25. 25.  Twain made some bad investments; one being, investing $250,000 in the Paige typesetting machine in 1891,Twain’s bad investments on new inventions was the cause of going bankrupt and having to pack up his family and move to Europe were it was cheaper to live in hopes of paying of creditors by lecturing he never returned until 1900
  26. 26.  In 1894, Twain writes “Tom Sawyer Abroad” that entails Tom Sawyer and Huck Finn traveling to Africa in a hot air balloon This same year he published “The Tragedy of Pudd’nhead Wilson” which again took on the social issues of slavery c. 1895 his daughter Susy dies from meningitis
  27. 27.  Twain writes his last novel “Personal Recollections of Joan of Arc” which he considers one of his most important pieces of work In 1897, Twain writes another travel book called “ Following the Equator” describing ill treatment of weaker governments around the world by European powers
  28. 28.  In 19oo Twain finishes paying off his debts and returns to America and describes himself an anti-imperialist and becomes vice president of the Anti-Imperialist League Twain died at the age 0f 74 of a heart attack at his home in Redding Conn. and buried far from Hannibal, MO in Elmira, New York
  29. 29.  Honorary M.A., 1888, Litt.D., 1901, both Yale University; LL.D., University of Missouri, 1902; named to American Academy of Arts and Letters, 1904; D.Litt., Oxford University, 1907.
  30. 30.  Tom Sawyer, Detective, as Told by Huck Finn, and Other Stories, 1896 The Man That Corrupted Hadleyburg, and Other Stories and Essays, 1900 A Double Barrelled Detective Story, 1902 A Dogs Tale, 1904 Extracts from Adams Diary, 1904 Eves Diary Translated from the Original Ms, 1906
  31. 31.  The Gilded Age, 1873 The Adventures of Tom Sawyer, 1876 The Prince and The Pauper, 1881 The Adventures of Huckleberry Finn, 1884 The Connecticut Yankee in King Arthur’s Court, 1889 The American Claimant, 1892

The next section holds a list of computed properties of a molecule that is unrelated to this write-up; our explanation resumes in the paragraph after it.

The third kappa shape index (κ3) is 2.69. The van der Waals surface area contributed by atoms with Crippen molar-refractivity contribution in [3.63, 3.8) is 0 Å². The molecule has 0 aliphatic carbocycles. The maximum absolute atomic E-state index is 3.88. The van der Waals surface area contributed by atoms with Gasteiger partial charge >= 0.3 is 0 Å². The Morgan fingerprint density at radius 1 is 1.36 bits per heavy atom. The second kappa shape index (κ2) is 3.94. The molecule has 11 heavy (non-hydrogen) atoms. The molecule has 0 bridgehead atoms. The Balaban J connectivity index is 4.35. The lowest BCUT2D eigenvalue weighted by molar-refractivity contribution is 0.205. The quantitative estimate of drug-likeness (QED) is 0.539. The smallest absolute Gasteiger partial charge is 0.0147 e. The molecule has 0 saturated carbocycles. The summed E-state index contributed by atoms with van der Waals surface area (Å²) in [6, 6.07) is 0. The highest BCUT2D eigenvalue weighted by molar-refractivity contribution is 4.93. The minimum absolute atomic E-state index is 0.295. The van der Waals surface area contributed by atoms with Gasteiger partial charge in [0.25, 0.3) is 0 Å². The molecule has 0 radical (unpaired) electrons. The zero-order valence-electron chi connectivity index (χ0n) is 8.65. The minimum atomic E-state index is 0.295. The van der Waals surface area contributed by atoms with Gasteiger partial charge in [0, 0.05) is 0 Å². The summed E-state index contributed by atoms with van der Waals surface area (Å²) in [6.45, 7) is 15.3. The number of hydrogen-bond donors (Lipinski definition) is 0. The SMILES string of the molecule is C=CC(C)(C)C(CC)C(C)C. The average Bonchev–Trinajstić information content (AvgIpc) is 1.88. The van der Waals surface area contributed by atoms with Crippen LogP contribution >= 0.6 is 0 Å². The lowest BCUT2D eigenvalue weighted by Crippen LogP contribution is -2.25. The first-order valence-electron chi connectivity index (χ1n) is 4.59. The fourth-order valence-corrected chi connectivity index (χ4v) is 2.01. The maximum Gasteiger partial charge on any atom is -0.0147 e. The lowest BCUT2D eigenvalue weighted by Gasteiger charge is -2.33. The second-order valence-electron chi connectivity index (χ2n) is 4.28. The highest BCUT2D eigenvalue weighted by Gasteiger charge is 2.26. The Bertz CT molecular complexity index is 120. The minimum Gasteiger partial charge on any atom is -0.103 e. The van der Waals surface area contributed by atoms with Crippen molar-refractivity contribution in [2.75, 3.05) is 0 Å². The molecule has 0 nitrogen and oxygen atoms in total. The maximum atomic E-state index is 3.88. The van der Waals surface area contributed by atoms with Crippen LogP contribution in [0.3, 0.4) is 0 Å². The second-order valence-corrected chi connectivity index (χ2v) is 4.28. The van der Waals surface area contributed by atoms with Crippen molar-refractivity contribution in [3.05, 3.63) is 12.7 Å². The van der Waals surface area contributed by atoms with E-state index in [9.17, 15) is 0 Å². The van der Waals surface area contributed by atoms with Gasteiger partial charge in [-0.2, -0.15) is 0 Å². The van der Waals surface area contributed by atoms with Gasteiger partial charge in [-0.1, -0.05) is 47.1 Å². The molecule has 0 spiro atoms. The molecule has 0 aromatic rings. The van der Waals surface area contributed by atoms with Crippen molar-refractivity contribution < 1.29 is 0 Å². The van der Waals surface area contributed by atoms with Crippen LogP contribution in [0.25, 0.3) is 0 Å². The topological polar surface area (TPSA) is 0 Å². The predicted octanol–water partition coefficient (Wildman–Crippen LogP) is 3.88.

32. 32.  Tom Sawyer Abroad, by Huck Finn, 1894 Puddn’head Wilson, 1894 Personal Recollections of Joan of Arc, 1896 Extract from CaptainStormfield’s Visit to Heaven, 1909 The Mysterious Stranger: A Romance, 1916 Simon Wheeler: Detective, 1963
  33. 33.  The Celebrated Jumping Frog of Calaveras County, 1867 Screamers: A Gathering of Scraps of Humour, Delicious Bits, and Short Stories, 1871 Eye Openers: Good Things, Immensely Funny Sayings, and Stories, 1871 Merry Tales, 1892 The 1,000,000 Pound Bank-Note, and Other New Stories, 1893
  34. 34.  The $30,000 Bequest, 1906 A Horses Tale, 1907 Short Stories of Mark Twain, 1967 A Story without an End, 1986
  35. 35. Twains last ten years of his life were probably his darkest. He becamedisgusted and disgruntled at how greedy people could be and the cruelty inwhich they treated each other in order to attain any amount of success.Some people considered Twain a traitor because of his anti- governmentspeeches and writings. Some of his works were never published because,some say, publishing houses feared a backlash from the government or thatthey were trying to shield his famous him and his reputation. He becameinsensitive to his family and friends and demanded to be treated as anAmerican icon from admirers. His Honorary Degree’s from both Yale andOxford only added to his self worth. Twain was the best known writer around the world in his time. We can forma picture in our minds from Twain’s writings of how the world was changingduring the Reconstruction Era and the political atmosphere that contributedto that change.
  36. 36.  George Perkins/ Barbara Perkins: The American Tradition in Literature